Short Communication

Dietary Supplements: knowledge and Adverse Event Reporting among Emergency Medicine Physicians

Jonathan M. Scott* , Alexandra S. Ortiz, Selasi Attipoe MA and Patricia A. Deuster

Jonathan M. Scott1*, Alexandra S. Ortiz2, Selasi Attipoe MA3 and Patricia A. Deuster1

1School of Medicine, Uniformed Services University, Bethesda, Maryland
2San Antonio Military Medical Center, Joint Base San Antonio, San Antonio, Texas
3College of Public Health, The Ohio State University, Columbus, Ohio

*Address for Correspondence: Jonathan M. Scott, Department of Military and Emergency Medicine, School of Medicine, Uniformed Services University, 4301 Jones Bridge Rd, Bethesda, MD 20814, Tel: +301-295-5428; Fax: +301-295-5914; E-mail: jonathan.scott@usuhs.edu

Dates: 03 April 2018; Approved: 11 April 2018; Published: 15 April 2018

Citation this article: Scott JM, Ortiz AS, Selasi Attipoe MA, Deuster PA. Dietary Supplements: knowledge and Adverse Event Reporting among Emergency Medicine Physicians. American J Emerg Crit Care Med. 2018;1(1): 001-004.

Copyright: © Scott JM, et al. This is an open access article distributed under the Creative Commons Attribution License, which permits unrestricted use, distribution, and reproduction in any medium, provided the original work is properly cited.

Keywords: Dietary supplement; Adverse events; Public health; Physicians

Abstract

Background: The Food and Drug Administration relies on adverse event reports linked with health risks to remove potentially harmful dietary supplements from the market. Many emergency medicine physicians encounter suspected adverse events related to dietary supplement use but we do not know what proportion of those adverse events are reported to the Food and Drug Administration. The objective of the study was to determine emergency medicine physicians’ practices regarding adverse event reporting and knowledge of dietary supplements.

Methods: A prospective, cross-sectional study was conducted across five medical centers around the U.S: three military and two civilian. A web-based survey was distributed to emergency medicine attending physicians and emergency medicine residents. The questionnaire was created and administered using Lime Survey software. An administrator at each site communicated study details to emergency medicine physicians and residents via email. The survey was kept open for five months. To preserve participant anonymity, neither email domains, email addresses, Internet Protocol addresses, nor any other personally identifiable or demographic information were collected.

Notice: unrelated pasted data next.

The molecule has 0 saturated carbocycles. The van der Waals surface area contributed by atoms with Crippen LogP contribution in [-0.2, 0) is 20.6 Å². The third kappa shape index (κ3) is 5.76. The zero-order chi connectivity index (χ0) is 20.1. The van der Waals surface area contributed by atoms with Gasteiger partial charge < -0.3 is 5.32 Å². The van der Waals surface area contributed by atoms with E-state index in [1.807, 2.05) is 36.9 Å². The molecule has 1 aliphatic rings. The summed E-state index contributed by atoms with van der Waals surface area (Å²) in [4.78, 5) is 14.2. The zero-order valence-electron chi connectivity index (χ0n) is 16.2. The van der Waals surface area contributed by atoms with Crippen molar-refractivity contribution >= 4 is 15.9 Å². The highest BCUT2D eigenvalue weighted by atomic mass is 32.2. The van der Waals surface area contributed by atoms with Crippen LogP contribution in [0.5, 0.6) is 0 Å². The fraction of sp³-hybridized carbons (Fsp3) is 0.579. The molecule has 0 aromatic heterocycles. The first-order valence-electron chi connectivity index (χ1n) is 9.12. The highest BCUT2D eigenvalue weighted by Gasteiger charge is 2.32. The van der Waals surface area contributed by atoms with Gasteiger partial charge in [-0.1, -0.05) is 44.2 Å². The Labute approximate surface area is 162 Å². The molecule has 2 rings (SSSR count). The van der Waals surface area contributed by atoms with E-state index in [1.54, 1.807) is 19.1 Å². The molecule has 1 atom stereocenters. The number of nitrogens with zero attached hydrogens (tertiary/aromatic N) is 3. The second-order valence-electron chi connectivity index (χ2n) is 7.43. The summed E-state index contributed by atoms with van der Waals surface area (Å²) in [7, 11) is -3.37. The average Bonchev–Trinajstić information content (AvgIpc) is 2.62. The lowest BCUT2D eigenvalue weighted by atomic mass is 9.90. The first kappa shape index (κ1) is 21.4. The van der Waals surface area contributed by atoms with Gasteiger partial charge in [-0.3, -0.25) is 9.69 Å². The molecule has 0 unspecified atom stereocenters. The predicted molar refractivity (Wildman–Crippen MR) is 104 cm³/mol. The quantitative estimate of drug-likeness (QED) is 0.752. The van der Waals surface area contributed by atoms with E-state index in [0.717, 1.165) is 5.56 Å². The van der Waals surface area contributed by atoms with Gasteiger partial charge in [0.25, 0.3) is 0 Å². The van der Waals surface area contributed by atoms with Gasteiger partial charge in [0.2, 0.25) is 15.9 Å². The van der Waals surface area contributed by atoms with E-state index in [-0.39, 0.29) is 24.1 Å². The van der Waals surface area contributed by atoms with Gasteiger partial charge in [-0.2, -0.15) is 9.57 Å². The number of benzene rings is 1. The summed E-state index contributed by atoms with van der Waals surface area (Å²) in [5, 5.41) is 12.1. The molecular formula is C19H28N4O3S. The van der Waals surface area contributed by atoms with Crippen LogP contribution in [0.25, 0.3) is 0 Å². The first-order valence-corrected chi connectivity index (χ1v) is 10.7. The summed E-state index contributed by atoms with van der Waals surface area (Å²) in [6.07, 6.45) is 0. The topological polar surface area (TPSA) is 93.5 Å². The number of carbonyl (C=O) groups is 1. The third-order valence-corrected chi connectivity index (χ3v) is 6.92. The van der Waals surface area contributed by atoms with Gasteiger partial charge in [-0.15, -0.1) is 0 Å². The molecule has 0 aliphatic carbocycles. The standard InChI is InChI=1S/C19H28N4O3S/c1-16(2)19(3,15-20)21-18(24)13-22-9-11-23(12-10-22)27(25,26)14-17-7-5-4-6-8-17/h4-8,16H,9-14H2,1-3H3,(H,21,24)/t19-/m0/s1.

Results: A total of 90 (54 attending physicians and 36 residents) individuals completed the survey. The majority, 73 (81%), of respondents had encountered an adverse event associated with dietary supplement use. A mere, 16 (18%) reported the adverse event to any source, including only one physician reporting the adverse event to the Food and Drug Administration. The majority of respondents did not know where 76 (84%) or how 76 (84%) to report adverse events.

Conclusion: Emergency medicine physicians are likely to encounter patients with suspected adverse events associated with dietary supplements. There is a critical need to ensure physicians known how and where to report suspected adverse events. Addressing these needs could impact both patient care and public safety.

Abbreviations

AE: Adverse Events; DoD: Department of Defense; DS: Dietary Supplements; EM: Emergency Medicine; FDA: Food and Drug Administration; OPSS: Operation Supplement Safety

Introduction

Dietary Supplements (DS) marketed for weight-loss, bodybuilding, energy-boosting, and other products may pose a public health risk [1-4]. Currently, the Food and Drug Administration (FDA) requires a sufficient number of Adverse Events (AE) linked with negative health effects to remove DS from the market. Importantly, how many AE are being reported to the FDA and are they sufficient to generate a signal to remove products?

We previously reported that over 60% of military and sports medicine physicians have encountered AE from dietary supplements, [5,6] yet less than 32% know where or how to report them. Importantly, less than 1% [5] and 4% [6] of those who do report, report them to the FDA. This raises the question “how can signals be detected if the FDA does not receive the requisite reports?”

In 2015 Geller et al. [7] reported that DS were responsible for more than 23,000 visits to emergency departments each year in the U.S. This suggests that Emergency Medicine (EM) physicians regularly encounter patients with AE associated with DS [7]. One important question is “what do EM physicians know about DS and AE reporting?” The purpose of this study was to examine EM physicians’ knowledge of DS and practices regarding AE reporting. A survey similar to that used by Cellini [5] and Pascale [6] was implemented with minor modifications to improve readability.